Venous seal procedure

A patient undergoes a venous seal procedure by Dr. Furlong at Physician’s Vascular Services.

Spider or varicose veins don’t usually top the list of health concerns. Swollen or visible veins are generally considered nothing more than an annoyance.

That’s just one of many myths surrounding venous disease.

Venous disease refers to chronic conditions related to or caused by veins that become weakened or damaged. These problems can include pain or swelling in the leg, chronic venous insufficiency when there’s not enough blood flowing through leg veins, discoloration of the skin, leg ulcers, inflammation of the veins called phlebitis, and swollen or dilated veins known as spider or varicose veins.

“If someone is young and they have a few spider veins, which are usually pencil thin, that’s usually just a cosmetic problem. But if they have anything larger than a spider vein it is indicative of venous insufficiency,” said Joseph B. Furlong, M.D., a doctor with Physician’s Vascular Services.

Furlong, who began working exclusively on veins 10 years ago, is certified by the American board of Radiology and is a Diplomat of the American Board of Venous and Lymphatic Medicine.

“Normally, when we speak about venous disease, we’re talking about superficial venous insufficiency – when the valves of the veins of the skin break, causing abnormal pressures that don’t just cause varicosity but also swelling, tiredness, itching, burning, pain, cramps at night, restless leg and numbness.”

Another myth about venous disease is that it’s a cosmetic issue. In turn, there is a widespread misconception that the cost of vascular treatment is not covered by insurance.

“The truth is that the vast majority of insurances do cover these medical procedures,” said Furlong. “There are purely cosmetic problems and those aren’t covered by insurance. But then there are cosmetic problems with medical symptoms. When we treat the medical symptoms there’s the added cosmetic benefit to that.”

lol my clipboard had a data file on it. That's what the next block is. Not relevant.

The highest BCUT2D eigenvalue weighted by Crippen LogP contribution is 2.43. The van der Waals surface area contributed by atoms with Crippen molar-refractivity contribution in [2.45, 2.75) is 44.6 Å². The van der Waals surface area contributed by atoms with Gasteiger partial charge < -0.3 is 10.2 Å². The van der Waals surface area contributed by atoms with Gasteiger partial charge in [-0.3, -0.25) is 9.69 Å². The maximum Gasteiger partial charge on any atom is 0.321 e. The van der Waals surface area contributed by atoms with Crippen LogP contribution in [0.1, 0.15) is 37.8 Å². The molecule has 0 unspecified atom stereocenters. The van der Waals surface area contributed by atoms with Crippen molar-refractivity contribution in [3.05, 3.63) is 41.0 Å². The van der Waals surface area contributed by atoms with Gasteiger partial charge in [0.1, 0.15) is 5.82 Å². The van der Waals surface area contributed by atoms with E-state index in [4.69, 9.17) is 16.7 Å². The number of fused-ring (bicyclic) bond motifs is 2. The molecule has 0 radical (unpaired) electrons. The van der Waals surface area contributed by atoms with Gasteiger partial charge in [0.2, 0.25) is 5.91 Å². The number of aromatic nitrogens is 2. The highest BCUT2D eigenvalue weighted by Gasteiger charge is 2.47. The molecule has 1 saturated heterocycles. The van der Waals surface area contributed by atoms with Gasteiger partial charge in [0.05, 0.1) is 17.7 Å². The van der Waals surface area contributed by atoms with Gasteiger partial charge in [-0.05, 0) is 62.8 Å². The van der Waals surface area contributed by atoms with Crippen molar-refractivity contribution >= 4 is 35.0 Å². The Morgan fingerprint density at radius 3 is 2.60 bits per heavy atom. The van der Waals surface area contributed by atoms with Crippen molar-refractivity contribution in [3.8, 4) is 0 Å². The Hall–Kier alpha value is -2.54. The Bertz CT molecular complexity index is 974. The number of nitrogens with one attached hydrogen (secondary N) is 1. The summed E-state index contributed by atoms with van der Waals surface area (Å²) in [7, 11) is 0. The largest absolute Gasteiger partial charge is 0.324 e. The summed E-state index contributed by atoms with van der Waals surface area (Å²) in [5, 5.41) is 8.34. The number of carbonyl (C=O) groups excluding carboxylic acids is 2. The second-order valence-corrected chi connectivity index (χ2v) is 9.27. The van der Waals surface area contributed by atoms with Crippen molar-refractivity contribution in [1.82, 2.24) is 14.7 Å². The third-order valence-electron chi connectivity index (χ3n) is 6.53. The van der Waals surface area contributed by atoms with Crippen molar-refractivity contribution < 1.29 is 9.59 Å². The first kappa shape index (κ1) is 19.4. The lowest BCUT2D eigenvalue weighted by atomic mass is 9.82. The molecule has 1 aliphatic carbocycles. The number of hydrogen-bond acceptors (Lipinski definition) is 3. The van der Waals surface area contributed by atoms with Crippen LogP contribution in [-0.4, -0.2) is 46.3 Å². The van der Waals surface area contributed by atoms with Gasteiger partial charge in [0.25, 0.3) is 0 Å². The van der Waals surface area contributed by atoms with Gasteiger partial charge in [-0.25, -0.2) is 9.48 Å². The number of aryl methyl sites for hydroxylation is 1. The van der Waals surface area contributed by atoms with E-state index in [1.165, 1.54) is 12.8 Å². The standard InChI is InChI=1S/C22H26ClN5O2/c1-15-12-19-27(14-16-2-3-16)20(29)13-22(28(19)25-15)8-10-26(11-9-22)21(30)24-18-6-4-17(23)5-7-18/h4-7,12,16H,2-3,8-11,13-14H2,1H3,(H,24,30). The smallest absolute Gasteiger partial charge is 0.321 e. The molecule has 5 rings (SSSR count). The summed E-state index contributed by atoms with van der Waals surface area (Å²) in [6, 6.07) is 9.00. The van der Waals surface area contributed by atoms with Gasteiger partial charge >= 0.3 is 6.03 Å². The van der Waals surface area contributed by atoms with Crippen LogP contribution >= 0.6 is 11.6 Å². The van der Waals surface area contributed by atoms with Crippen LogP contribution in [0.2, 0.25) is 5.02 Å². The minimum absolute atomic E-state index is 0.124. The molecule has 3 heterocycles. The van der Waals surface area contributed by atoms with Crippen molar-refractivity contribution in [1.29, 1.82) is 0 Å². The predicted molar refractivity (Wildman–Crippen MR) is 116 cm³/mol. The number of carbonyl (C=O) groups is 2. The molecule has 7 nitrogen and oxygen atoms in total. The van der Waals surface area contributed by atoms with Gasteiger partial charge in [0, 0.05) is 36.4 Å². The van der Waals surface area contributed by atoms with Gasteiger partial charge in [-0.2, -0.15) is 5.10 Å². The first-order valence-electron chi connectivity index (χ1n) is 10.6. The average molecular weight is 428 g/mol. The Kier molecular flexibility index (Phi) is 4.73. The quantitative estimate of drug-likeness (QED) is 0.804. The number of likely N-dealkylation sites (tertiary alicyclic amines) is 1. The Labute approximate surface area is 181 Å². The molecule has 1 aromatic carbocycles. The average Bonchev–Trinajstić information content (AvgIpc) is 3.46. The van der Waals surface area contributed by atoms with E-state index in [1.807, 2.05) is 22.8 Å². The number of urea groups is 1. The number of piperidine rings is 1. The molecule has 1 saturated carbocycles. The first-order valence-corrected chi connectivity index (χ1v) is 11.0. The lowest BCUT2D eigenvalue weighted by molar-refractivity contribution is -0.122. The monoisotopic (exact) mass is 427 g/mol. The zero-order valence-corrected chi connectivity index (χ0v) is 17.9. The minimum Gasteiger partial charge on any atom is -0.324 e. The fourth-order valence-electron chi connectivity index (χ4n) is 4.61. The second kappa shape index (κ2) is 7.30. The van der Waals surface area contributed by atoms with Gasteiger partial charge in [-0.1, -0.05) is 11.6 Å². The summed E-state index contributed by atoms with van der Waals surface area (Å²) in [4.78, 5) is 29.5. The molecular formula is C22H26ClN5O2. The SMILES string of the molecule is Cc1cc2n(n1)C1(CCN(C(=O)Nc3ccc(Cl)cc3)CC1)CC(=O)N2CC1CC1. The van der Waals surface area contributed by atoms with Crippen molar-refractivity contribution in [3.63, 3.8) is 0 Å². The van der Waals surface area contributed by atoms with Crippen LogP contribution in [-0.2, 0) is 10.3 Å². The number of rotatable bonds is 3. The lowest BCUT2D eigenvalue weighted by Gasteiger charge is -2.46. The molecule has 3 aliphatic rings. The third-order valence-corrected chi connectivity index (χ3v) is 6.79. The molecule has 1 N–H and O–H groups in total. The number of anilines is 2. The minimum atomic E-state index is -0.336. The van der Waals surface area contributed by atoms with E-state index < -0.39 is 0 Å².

So when is it cosmetic and when is it time to see the doctor?

“A lot of patients don’t really know what’s going on. They believe their legs are tired because they’re getting older when it’s really the venous insufficiency slowly getting worse,” Furlong explained. “Waiting too long to see a physician can result in some real damage being done.

“Veins run straight so if a person sees veins that are enlarged and twisted or running back and forth, they have varicose veins and should have that checked.”

Furlong believes it’s always better to err on the side of caution when it comes to venous concerns. On rare occasions, waiting too long can impact the vein’s ability to transport blood from the limbs to the heart efficiently.

“Venous stasis ulcers can open wounds that can become infected and very painful. I’ve seen some wounds where I was able to look through the skin and actually see tendon and muscle. It is not unheard of that this condition could advance to the point of amputation. But I’ve had over 20,000 patients and I’ve never seen it get to that.”

Treatment for venous disease has come a long way.

“It used to be that all major vein problems were dealt with by venous stripping – tearing the vein out of the leg. It was pretty gruesome,” said Furlong. “And although that procedure is still used in certain parts of the world, it is considered archaic and outdated in most modern countries.”

“I use anything from radiofrequency to treat long veins and I’m getting better than 99 percent success which means there’s about a 1 percent chance the vein will reappear.

Radiofrequency treatment is minimally invasive and applied with a local anesthetic. Patients will feel virtually no pain and can usually resume normal activities within a day.

“For shorter veins, laser is the best procedure. It’s about 85-87 percent effective. When people have these really large, twisted veins, we use micro-phlebectomy where we make a tiny incision and pull the vein out.”

According to the Society for Vascular Medicine, more than 30 million Americans suffer from venous disease, but only 10 percent seek treatment for it.

“One of the major misconceptions is that if you don’t see veins you must not have vein disease and that’s just not the case. Because some veins are located deeper inside the leg, they just can’t be seen,” said Furlong.

“That’s why it’s so important to have any noticeable changes in the leg checked out because you just never know.”

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